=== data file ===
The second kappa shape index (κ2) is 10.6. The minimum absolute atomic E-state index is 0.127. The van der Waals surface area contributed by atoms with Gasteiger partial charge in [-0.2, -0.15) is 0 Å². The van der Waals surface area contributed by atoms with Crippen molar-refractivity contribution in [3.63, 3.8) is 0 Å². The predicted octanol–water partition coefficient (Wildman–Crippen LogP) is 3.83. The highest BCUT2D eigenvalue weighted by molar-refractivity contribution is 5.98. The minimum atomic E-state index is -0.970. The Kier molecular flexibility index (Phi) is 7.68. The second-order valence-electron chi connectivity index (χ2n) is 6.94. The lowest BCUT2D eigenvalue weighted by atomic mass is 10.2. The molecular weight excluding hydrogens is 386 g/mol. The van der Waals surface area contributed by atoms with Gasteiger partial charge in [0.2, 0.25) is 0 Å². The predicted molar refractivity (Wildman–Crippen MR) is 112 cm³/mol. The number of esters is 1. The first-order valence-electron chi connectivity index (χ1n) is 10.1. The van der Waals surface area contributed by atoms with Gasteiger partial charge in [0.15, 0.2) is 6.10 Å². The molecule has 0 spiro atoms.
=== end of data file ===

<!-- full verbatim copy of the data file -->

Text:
The second kappa shape index (κ2) is 10.6. The minimum absolute atomic E-state index is 0.127. The van der Waals surface area contributed by atoms with Gasteiger partial charge in [-0.2, -0.15) is 0 Å². The van der Waals surface area contributed by atoms with Crippen molar-refractivity contribution in [3.63, 3.8) is 0 Å². The predicted octanol–water partition coefficient (Wildman–Crippen LogP) is 3.83. The highest BCUT2D eigenvalue weighted by molar-refractivity contribution is 5.98. The minimum atomic E-state index is -0.970. The Kier molecular flexibility index (Phi) is 7.68. The second-order valence-electron chi connectivity index (χ2n) is 6.94. The lowest BCUT2D eigenvalue weighted by atomic mass is 10.2. The molecular weight excluding hydrogens is 386 g/mol. The van der Waals surface area contributed by atoms with Gasteiger partial charge in [0.2, 0.25) is 0 Å². The predicted molar refractivity (Wildman–Crippen MR) is 112 cm³/mol. The number of esters is 1. The first-order valence-electron chi connectivity index (χ1n) is 10.1. The van der Waals surface area contributed by atoms with Gasteiger partial charge in [0.15, 0.2) is 6.10 Å². The molecule has 0 spiro atoms.